Q. I just found out my basement isn’t legal, even though we bought the house this way. I got three quotes for the work to legalize it, and was surprised at how much it will cost, around $2,000 with the permit fees. I don’t understand why I need it in the first place or why it costs so much. Can you enlighten me?
A. It may cost you even more in the next few months if you wait too long. The building codes change regularly, approximately every three years, and even though the last change eliminated the need to have an escape well along with an enlarged escape window, the next code, coming out this spring, will reinstate the requirement. The average cost of an escape well retrofit is about $3,000, and includes cutting a much larger opening in the concrete foundation wall and adding a 5.7-square-foot opening. Because of the time it takes for the permit process, it may already be too late, but try anyway.
Legalizing a basement, like any other part of a building, is a process. There are specific building codes for different kinds of habitable spaces, all intended for safety and survival, particularly from fire and toxic gases. Basements are considered living spaces if there is even one finished wall. The building codes refer to a basement, separately from other floor levels, mainly because of limited escape and the fact that a basement is usually thought to be more of an unfinished storage or utility room, but it may often be adapted as another finished living level.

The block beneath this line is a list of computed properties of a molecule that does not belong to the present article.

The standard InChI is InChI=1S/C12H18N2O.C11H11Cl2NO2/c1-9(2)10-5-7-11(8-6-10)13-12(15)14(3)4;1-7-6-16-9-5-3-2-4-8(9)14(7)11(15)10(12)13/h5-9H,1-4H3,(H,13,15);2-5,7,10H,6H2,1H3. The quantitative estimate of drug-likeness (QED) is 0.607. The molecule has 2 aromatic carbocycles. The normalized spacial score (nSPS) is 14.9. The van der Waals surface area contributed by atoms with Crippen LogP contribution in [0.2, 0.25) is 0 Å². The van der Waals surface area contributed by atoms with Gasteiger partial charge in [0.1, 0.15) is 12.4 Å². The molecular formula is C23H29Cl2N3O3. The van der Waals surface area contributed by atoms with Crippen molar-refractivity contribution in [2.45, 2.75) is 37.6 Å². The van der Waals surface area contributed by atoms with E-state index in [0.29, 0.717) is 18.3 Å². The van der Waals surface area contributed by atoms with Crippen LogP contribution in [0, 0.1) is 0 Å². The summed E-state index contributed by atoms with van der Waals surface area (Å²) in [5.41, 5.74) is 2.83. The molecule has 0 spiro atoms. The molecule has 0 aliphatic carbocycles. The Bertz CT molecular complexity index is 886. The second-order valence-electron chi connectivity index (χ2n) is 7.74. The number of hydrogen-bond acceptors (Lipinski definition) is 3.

As habitable finished space, there must be resistance to igniting of materials around and above fueled heating equipment, along with the ability to take in outdoor isolated air for the flame and to exhaust safely. You might think this is obvious, but there rarely is correct energy code compliance for the air intake in the initial installation, especially in older homes. Code officials often expect a prescribed energy analysis multi-page document, called a “Rescheck,” and need to know ceiling height and height below exposed beams.
So, more than you would expect goes into providing the correct information for a permit. You have to provide a survey of your property to the preparer so that a site plan, with zoning calculations, can be in the plan set. This is done so that the inspector sees where he will be inspecting when he arrives, but it also identifies other structures that may need additional permits. Yes, you may also discover that other things you assumed were legal are not, even though the people you trusted and paid were supposed to have told you about it. An accurate basement plan must show all walls, windows and doors plus the location of plumbing, heating equipment and utility panels and meters. Most buyers assume the basement was always legal, or that anything inside the home is rightfully theirs to do whatever they want with, but now you know that’s not always true.
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